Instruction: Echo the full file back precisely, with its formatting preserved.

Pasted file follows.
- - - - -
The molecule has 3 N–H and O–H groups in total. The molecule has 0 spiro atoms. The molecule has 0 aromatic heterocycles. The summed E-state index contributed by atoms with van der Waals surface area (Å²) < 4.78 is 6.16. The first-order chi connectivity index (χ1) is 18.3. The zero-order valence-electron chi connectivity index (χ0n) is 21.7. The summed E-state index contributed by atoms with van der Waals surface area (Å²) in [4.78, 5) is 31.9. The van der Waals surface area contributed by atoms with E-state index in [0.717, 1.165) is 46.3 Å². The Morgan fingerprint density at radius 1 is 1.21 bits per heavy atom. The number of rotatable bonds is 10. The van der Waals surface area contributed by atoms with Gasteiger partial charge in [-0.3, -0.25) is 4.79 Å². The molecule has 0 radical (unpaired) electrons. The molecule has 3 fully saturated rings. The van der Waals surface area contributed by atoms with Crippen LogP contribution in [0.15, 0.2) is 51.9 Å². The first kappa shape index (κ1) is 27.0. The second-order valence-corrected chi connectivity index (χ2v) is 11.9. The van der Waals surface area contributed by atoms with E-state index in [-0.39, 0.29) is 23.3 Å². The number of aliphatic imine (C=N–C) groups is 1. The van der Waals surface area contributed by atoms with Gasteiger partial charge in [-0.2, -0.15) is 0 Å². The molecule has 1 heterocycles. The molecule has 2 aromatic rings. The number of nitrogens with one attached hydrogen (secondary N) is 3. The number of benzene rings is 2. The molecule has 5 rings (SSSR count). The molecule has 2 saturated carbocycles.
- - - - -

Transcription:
The molecule has 3 N–H and O–H groups in total. The molecule has 0 spiro atoms. The molecule has 0 aromatic heterocycles. The summed E-state index contributed by atoms with van der Waals surface area (Å²) < 4.78 is 6.16. The first-order chi connectivity index (χ1) is 18.3. The zero-order valence-electron chi connectivity index (χ0n) is 21.7. The summed E-state index contributed by atoms with van der Waals surface area (Å²) in [4.78, 5) is 31.9. The van der Waals surface area contributed by atoms with E-state index in [0.717, 1.165) is 46.3 Å². The Morgan fingerprint density at radius 1 is 1.21 bits per heavy atom. The number of rotatable bonds is 10. The van der Waals surface area contributed by atoms with Gasteiger partial charge in [-0.3, -0.25) is 4.79 Å². The molecule has 0 radical (unpaired) electrons. The molecule has 3 fully saturated rings. The van der Waals surface area contributed by atoms with Crippen LogP contribution in [0.15, 0.2) is 51.9 Å². The first kappa shape index (κ1) is 27.0. The second-order valence-corrected chi connectivity index (χ2v) is 11.9. The van der Waals surface area contributed by atoms with E-state index in [-0.39, 0.29) is 23.3 Å². The number of aliphatic imine (C=N–C) groups is 1. The van der Waals surface area contributed by atoms with Gasteiger partial charge in [-0.2, -0.15) is 0 Å². The molecule has 1 heterocycles. The molecule has 2 aromatic rings. The number of nitrogens with one attached hydrogen (secondary N) is 3. The number of benzene rings is 2. The molecule has 5 rings (SSSR count). The molecule has 2 saturated carbocycles.